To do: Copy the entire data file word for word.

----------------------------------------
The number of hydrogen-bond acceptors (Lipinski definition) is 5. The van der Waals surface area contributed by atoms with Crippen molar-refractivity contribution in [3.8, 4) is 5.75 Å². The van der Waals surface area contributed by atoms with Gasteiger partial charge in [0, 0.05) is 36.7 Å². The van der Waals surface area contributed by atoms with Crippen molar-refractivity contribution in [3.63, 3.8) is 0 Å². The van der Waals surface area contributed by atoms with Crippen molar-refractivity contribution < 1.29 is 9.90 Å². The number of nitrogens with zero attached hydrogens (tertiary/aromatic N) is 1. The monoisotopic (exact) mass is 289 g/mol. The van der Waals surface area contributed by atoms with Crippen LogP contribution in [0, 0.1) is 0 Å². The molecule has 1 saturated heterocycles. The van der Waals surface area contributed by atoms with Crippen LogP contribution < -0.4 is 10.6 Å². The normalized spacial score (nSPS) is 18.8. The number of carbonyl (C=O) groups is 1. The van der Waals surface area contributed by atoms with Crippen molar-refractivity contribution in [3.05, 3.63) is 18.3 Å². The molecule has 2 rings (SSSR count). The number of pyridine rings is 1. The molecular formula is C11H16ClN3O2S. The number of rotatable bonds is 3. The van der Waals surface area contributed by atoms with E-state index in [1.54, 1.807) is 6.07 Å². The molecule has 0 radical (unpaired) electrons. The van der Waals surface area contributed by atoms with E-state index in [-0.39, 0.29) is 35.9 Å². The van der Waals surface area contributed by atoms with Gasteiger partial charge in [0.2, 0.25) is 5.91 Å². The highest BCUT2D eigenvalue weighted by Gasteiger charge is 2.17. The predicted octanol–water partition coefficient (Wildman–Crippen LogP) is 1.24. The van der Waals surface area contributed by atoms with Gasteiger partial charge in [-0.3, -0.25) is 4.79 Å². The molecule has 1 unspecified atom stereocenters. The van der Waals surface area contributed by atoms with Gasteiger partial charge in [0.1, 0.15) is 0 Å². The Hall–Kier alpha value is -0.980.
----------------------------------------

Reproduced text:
The number of hydrogen-bond acceptors (Lipinski definition) is 5. The van der Waals surface area contributed by atoms with Crippen molar-refractivity contribution in [3.8, 4) is 5.75 Å². The van der Waals surface area contributed by atoms with Gasteiger partial charge in [0, 0.05) is 36.7 Å². The van der Waals surface area contributed by atoms with Crippen molar-refractivity contribution in [3.63, 3.8) is 0 Å². The van der Waals surface area contributed by atoms with Crippen molar-refractivity contribution < 1.29 is 9.90 Å². The number of nitrogens with zero attached hydrogens (tertiary/aromatic N) is 1. The monoisotopic (exact) mass is 289 g/mol. The van der Waals surface area contributed by atoms with Crippen LogP contribution in [0, 0.1) is 0 Å². The molecule has 1 saturated heterocycles. The van der Waals surface area contributed by atoms with Crippen LogP contribution < -0.4 is 10.6 Å². The normalized spacial score (nSPS) is 18.8. The number of carbonyl (C=O) groups is 1. The van der Waals surface area contributed by atoms with Crippen molar-refractivity contribution in [3.05, 3.63) is 18.3 Å². The molecule has 2 rings (SSSR count). The number of pyridine rings is 1. The molecular formula is C11H16ClN3O2S. The number of rotatable bonds is 3. The van der Waals surface area contributed by atoms with E-state index in [1.54, 1.807) is 6.07 Å². The molecule has 0 radical (unpaired) electrons. The van der Waals surface area contributed by atoms with E-state index in [-0.39, 0.29) is 35.9 Å². The van der Waals surface area contributed by atoms with Gasteiger partial charge in [0.2, 0.25) is 5.91 Å². The highest BCUT2D eigenvalue weighted by Gasteiger charge is 2.17. The predicted octanol–water partition coefficient (Wildman–Crippen LogP) is 1.24. The van der Waals surface area contributed by atoms with Gasteiger partial charge in [-0.3, -0.25) is 4.79 Å². The molecule has 1 unspecified atom stereocenters. The van der Waals surface area contributed by atoms with Gasteiger partial charge in [0.1, 0.15) is 0 Å². The Hall–Kier alpha value is -0.980.